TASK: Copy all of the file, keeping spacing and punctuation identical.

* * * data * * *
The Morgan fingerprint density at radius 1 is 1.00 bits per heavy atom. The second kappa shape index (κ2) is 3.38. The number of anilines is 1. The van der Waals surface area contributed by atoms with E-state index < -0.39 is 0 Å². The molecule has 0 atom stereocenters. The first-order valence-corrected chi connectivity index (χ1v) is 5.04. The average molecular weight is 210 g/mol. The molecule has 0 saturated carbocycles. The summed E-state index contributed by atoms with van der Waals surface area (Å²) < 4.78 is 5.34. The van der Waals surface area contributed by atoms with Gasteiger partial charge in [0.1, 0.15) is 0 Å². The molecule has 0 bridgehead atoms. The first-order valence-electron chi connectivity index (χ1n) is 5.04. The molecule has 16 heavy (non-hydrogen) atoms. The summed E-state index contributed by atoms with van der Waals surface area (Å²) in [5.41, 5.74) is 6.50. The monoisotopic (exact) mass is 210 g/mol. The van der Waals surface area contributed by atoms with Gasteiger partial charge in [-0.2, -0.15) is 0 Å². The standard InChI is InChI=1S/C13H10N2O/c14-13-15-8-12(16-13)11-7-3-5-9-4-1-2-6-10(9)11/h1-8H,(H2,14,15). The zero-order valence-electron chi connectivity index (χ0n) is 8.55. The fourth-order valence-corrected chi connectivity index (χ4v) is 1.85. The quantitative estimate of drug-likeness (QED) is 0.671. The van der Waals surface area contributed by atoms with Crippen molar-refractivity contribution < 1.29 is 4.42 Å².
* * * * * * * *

The Morgan fingerprint density at radius 1 is 1.00 bits per heavy atom. The second kappa shape index (κ2) is 3.38. The number of anilines is 1. The van der Waals surface area contributed by atoms with E-state index < -0.39 is 0 Å². The molecule has 0 atom stereocenters. The first-order valence-corrected chi connectivity index (χ1v) is 5.04. The average molecular weight is 210 g/mol. The molecule has 0 saturated carbocycles. The summed E-state index contributed by atoms with van der Waals surface area (Å²) < 4.78 is 5.34. The van der Waals surface area contributed by atoms with Gasteiger partial charge in [0.1, 0.15) is 0 Å². The molecule has 0 bridgehead atoms. The first-order valence-electron chi connectivity index (χ1n) is 5.04. The molecule has 16 heavy (non-hydrogen) atoms. The summed E-state index contributed by atoms with van der Waals surface area (Å²) in [5.41, 5.74) is 6.50. The monoisotopic (exact) mass is 210 g/mol. The van der Waals surface area contributed by atoms with Gasteiger partial charge in [-0.2, -0.15) is 0 Å². The standard InChI is InChI=1S/C13H10N2O/c14-13-15-8-12(16-13)11-7-3-5-9-4-1-2-6-10(9)11/h1-8H,(H2,14,15). The zero-order valence-electron chi connectivity index (χ0n) is 8.55. The fourth-order valence-corrected chi connectivity index (χ4v) is 1.85. The quantitative estimate of drug-likeness (QED) is 0.671. The van der Waals surface area contributed by atoms with Crippen molar-refractivity contribution < 1.29 is 4.42 Å².